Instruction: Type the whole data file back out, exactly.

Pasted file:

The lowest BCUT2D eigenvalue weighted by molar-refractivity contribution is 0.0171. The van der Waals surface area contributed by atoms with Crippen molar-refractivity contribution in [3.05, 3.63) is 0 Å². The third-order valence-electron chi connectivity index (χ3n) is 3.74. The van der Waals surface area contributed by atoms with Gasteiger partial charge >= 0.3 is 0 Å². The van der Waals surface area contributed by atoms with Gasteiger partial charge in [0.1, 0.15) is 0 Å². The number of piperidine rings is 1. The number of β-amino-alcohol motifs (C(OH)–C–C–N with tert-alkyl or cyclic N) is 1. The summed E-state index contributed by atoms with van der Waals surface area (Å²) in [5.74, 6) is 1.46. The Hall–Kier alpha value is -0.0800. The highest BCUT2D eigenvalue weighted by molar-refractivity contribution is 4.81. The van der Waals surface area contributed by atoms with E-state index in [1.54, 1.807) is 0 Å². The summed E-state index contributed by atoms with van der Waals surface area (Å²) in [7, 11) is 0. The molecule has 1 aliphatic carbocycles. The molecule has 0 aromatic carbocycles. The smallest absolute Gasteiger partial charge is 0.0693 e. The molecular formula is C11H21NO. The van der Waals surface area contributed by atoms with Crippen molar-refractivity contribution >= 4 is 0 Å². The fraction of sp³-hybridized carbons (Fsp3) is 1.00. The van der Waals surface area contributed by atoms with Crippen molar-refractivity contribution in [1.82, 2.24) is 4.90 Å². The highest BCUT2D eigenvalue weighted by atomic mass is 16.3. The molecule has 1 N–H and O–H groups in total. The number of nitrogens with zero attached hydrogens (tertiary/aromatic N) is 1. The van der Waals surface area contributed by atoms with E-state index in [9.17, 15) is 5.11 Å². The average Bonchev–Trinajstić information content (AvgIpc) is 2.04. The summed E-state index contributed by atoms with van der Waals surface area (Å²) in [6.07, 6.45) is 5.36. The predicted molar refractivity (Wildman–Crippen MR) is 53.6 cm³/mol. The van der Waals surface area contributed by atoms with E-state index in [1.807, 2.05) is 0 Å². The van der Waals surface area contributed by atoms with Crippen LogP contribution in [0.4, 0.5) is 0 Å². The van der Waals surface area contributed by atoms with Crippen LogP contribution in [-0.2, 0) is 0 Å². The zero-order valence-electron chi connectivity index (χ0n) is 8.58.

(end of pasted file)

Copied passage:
The lowest BCUT2D eigenvalue weighted by molar-refractivity contribution is 0.0171. The van der Waals surface area contributed by atoms with Crippen molar-refractivity contribution in [3.05, 3.63) is 0 Å². The third-order valence-electron chi connectivity index (χ3n) is 3.74. The van der Waals surface area contributed by atoms with Gasteiger partial charge >= 0.3 is 0 Å². The van der Waals surface area contributed by atoms with Gasteiger partial charge in [0.1, 0.15) is 0 Å². The number of piperidine rings is 1. The number of β-amino-alcohol motifs (C(OH)–C–C–N with tert-alkyl or cyclic N) is 1. The summed E-state index contributed by atoms with van der Waals surface area (Å²) in [5.74, 6) is 1.46. The Hall–Kier alpha value is -0.0800. The highest BCUT2D eigenvalue weighted by molar-refractivity contribution is 4.81. The van der Waals surface area contributed by atoms with E-state index in [1.54, 1.807) is 0 Å². The summed E-state index contributed by atoms with van der Waals surface area (Å²) in [7, 11) is 0. The molecule has 1 aliphatic carbocycles. The molecule has 0 aromatic carbocycles. The smallest absolute Gasteiger partial charge is 0.0693 e. The molecular formula is C11H21NO. The van der Waals surface area contributed by atoms with Crippen molar-refractivity contribution >= 4 is 0 Å². The fraction of sp³-hybridized carbons (Fsp3) is 1.00. The van der Waals surface area contributed by atoms with Crippen molar-refractivity contribution in [1.82, 2.24) is 4.90 Å². The highest BCUT2D eigenvalue weighted by atomic mass is 16.3. The molecule has 1 N–H and O–H groups in total. The number of nitrogens with zero attached hydrogens (tertiary/aromatic N) is 1. The van der Waals surface area contributed by atoms with E-state index in [9.17, 15) is 5.11 Å². The average Bonchev–Trinajstić information content (AvgIpc) is 2.04. The summed E-state index contributed by atoms with van der Waals surface area (Å²) in [6.07, 6.45) is 5.36. The predicted molar refractivity (Wildman–Crippen MR) is 53.6 cm³/mol. The van der Waals surface area contributed by atoms with E-state index in [1.807, 2.05) is 0 Å². The van der Waals surface area contributed by atoms with Crippen LogP contribution in [0.4, 0.5) is 0 Å². The van der Waals surface area contributed by atoms with Crippen LogP contribution in [-0.2, 0) is 0 Å². The zero-order valence-electron chi connectivity index (χ0n) is 8.58.